In Esther Ehrlich's middle grade novel Nest, 11-year-old Naomi "Chirp"…
Not too long ago I toured a plantation and the tour guide told fantastic stories about the rich family, their mansion, their winning racehorses, how much the family gave back to the community, and, oh yeah, in their hey day they owned more than 500 slaves. The 500 slaves were just a small utterance out of the tour guide’s mouth, barely a mention, even though down the hill from the mansion stood two of the slave quarters. They were shacks, with no insulation, holes in the walls, no glass in the windows, barely tall enough to fit my 5’10” frame, and wide enough for maybe two small beds. There were some posters in the shacks saying that four or more people may have lived in each of them.
What shocked me the most was the tour guide talking about how many present-day weddings there were on the plantation, many of them on the front lawn. “In plain view of the slave quarters,” is what he left off the end of that sentence. There were pictures of the weddings in the gift shop and they were filled with smiling white faces.
What I felt at that plantation came back to me when I read Attica Locke’s The Cutting Season.
The Cutting Season is set in a restored plantation called Belle Vie, just off the Mississippi River in Louisiana. Caren Gray practically grew up in Belle Vie because her mother was the plantation cook, but now, long after her mother’s death, Caren is the general manager of the plantation where she lives with her 9-year-old daughter.
All around the plantation are fields of sugarcane, maintained by a Monsanto-like company, and when the body of a murdered migrant worker is discovered on the edge of the plantation, Caren must figure out who murdered her before fingers start pointing at her and employees of the plantation.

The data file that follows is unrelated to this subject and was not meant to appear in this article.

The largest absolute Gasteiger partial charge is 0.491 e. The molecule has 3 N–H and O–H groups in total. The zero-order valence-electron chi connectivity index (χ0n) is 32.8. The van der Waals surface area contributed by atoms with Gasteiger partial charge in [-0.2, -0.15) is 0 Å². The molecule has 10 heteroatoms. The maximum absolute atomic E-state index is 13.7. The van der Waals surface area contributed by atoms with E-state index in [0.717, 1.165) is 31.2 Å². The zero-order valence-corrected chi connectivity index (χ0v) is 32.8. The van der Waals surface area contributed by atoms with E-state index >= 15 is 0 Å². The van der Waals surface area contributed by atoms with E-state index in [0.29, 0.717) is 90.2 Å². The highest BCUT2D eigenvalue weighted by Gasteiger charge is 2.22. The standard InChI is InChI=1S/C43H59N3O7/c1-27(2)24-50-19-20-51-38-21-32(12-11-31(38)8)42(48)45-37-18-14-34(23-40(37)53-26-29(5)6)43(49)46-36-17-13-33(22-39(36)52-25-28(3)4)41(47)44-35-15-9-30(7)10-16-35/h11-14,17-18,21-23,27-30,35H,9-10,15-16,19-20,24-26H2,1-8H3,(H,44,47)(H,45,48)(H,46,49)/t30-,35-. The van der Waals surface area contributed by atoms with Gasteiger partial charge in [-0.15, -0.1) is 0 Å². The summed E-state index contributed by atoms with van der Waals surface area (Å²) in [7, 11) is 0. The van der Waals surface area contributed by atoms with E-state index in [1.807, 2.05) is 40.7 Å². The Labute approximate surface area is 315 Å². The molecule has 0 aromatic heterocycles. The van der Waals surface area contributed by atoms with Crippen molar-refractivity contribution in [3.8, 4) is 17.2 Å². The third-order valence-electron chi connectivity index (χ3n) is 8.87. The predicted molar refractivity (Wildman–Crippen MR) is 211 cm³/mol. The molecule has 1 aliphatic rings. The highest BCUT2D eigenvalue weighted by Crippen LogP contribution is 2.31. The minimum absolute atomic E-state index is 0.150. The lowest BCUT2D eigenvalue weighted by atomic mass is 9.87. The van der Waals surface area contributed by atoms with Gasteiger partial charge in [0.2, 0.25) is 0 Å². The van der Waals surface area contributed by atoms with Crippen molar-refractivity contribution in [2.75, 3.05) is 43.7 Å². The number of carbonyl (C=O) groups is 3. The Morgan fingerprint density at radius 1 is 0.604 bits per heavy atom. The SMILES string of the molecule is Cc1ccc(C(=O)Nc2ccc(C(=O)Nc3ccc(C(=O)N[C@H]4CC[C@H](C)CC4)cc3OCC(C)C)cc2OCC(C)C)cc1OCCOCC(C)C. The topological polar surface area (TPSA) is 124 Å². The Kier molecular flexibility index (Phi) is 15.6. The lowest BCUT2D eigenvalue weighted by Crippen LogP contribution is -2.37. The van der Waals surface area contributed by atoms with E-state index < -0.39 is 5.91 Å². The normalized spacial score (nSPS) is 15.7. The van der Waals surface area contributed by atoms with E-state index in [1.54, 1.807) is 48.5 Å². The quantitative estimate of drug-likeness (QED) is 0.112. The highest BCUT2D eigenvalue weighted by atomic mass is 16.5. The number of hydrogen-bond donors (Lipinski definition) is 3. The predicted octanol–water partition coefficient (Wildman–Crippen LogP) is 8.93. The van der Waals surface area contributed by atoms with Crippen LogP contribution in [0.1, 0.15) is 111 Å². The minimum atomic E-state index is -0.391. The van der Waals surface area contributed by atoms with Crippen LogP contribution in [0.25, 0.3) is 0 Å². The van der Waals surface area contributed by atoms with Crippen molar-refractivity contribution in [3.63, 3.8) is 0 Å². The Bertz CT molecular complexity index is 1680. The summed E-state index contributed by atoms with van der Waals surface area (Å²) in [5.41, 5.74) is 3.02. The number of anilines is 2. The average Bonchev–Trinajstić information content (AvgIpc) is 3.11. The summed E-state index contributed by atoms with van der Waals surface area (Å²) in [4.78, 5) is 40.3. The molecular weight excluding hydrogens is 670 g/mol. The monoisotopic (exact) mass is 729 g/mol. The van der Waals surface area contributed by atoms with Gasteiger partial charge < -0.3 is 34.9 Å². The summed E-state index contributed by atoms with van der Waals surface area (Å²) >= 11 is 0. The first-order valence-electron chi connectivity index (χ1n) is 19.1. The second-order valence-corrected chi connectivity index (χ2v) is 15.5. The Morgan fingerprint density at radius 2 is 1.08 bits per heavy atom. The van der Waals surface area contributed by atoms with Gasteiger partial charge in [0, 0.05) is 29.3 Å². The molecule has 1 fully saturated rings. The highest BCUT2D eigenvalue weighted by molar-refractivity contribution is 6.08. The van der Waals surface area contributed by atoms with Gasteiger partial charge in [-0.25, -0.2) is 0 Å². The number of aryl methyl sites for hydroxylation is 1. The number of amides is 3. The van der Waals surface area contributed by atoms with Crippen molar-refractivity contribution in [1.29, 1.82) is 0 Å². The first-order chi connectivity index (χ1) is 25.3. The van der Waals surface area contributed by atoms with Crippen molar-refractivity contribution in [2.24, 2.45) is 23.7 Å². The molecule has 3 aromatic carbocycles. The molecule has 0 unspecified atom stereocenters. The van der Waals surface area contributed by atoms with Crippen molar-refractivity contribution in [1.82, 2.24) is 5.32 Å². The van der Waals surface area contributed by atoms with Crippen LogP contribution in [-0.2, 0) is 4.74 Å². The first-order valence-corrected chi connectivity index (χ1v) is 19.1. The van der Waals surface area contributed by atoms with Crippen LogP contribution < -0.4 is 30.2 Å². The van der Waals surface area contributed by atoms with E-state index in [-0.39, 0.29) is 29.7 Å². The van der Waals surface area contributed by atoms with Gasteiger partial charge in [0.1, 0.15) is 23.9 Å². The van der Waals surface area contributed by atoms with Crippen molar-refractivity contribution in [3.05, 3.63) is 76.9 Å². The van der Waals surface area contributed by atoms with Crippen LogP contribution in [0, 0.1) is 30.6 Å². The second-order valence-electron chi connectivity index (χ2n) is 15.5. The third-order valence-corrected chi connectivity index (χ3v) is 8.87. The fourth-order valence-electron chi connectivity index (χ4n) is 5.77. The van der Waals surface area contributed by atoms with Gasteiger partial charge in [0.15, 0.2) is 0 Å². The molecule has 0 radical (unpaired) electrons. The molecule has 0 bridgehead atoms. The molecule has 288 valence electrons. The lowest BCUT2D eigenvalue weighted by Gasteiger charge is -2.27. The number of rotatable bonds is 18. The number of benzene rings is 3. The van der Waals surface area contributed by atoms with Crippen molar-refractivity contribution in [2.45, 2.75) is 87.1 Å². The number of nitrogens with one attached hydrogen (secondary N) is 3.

The present-day murder mystery wasn’t all that interesting to me, but what I did like about it was its connection to the past. In this story we really get two mysteries, the present-day one and another about Jason, a former slave who just happens to be Caren’s great-great-great-grandfather.
I was interested most in the history of the plantation and Jason’s story. He continued to work for wages on the plantation after the Civil War, but mysteriously goes missing in the early 1870s. Caren knows that Jason is her past relative, and his slave quarter is the hardest one for her to enter. She is described as feeling, “…overcome with dread, a heavy weight pressing in on her sternum.” My heart raced with hers when certain feelings about her family’s past were thrust in the foreground.
And that’s what I really wanted more of in this novel. We’re told right from the beginning that the beauty of the plantation shouldn’t fool us because “…beneath its loamy topsoil, the manicured grounds and gardens, two centuries of breathtaking wealth and spectacle, lay a land both black and bitter, soft to the touch, but pressing in its power.” I wanted more of this. I wanted to be immersed in this past and what Caren feels working on the plantation. I wish this story jumped back and forth in time, alternating chapters from now and then. We get told about the black employees of the plantation and how they feel reenacting horrid plays where they portray happy, Mammy-like slaves, and I wish this were juxtaposed with chapters from the past showing the opposite.
But don’t think this is a bad book. It’s not. There is a lot of beautiful writing, and it’s definitely not a coincidence that the present-day murder is a migrant worker, with poor wages and living conditions like those of former slaves right after the Civil War. This point is clear without being told. I’m definitely going to watch for Attica Locke in the future because I’m interested to see what she comes up with in her next novels.